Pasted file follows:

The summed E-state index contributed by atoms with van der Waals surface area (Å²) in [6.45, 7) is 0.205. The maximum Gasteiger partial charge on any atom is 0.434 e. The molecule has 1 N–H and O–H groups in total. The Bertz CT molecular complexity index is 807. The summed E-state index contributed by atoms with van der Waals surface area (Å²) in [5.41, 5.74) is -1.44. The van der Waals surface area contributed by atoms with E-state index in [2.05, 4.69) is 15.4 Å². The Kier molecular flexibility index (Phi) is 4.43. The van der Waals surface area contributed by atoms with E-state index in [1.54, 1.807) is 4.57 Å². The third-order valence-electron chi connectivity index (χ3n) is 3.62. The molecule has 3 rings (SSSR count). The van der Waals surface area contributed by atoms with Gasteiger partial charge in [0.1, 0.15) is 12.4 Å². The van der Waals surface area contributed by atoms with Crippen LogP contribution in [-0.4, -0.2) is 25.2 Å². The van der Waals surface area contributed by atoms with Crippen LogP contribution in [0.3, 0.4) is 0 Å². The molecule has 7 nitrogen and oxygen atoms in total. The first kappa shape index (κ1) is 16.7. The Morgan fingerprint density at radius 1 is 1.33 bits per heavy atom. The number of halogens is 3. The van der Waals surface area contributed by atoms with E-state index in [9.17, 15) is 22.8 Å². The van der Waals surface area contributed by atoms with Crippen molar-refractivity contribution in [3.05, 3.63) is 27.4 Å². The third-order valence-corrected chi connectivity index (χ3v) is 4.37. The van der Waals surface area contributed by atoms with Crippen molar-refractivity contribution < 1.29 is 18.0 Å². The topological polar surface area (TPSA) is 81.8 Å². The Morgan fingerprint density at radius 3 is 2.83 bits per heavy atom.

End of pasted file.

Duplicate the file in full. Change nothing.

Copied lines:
The summed E-state index contributed by atoms with van der Waals surface area (Å²) in [6.45, 7) is 0.205. The maximum Gasteiger partial charge on any atom is 0.434 e. The molecule has 1 N–H and O–H groups in total. The Bertz CT molecular complexity index is 807. The summed E-state index contributed by atoms with van der Waals surface area (Å²) in [5.41, 5.74) is -1.44. The van der Waals surface area contributed by atoms with E-state index in [2.05, 4.69) is 15.4 Å². The Kier molecular flexibility index (Phi) is 4.43. The van der Waals surface area contributed by atoms with E-state index in [1.54, 1.807) is 4.57 Å². The third-order valence-electron chi connectivity index (χ3n) is 3.62. The molecule has 3 rings (SSSR count). The van der Waals surface area contributed by atoms with Gasteiger partial charge in [0.1, 0.15) is 12.4 Å². The van der Waals surface area contributed by atoms with Crippen LogP contribution in [-0.4, -0.2) is 25.2 Å². The van der Waals surface area contributed by atoms with Crippen LogP contribution in [0.3, 0.4) is 0 Å². The molecule has 7 nitrogen and oxygen atoms in total. The first kappa shape index (κ1) is 16.7. The Morgan fingerprint density at radius 1 is 1.33 bits per heavy atom. The number of halogens is 3. The van der Waals surface area contributed by atoms with E-state index in [9.17, 15) is 22.8 Å². The van der Waals surface area contributed by atoms with Crippen molar-refractivity contribution in [3.05, 3.63) is 27.4 Å². The third-order valence-corrected chi connectivity index (χ3v) is 4.37. The van der Waals surface area contributed by atoms with Crippen molar-refractivity contribution < 1.29 is 18.0 Å². The topological polar surface area (TPSA) is 81.8 Å². The Morgan fingerprint density at radius 3 is 2.83 bits per heavy atom.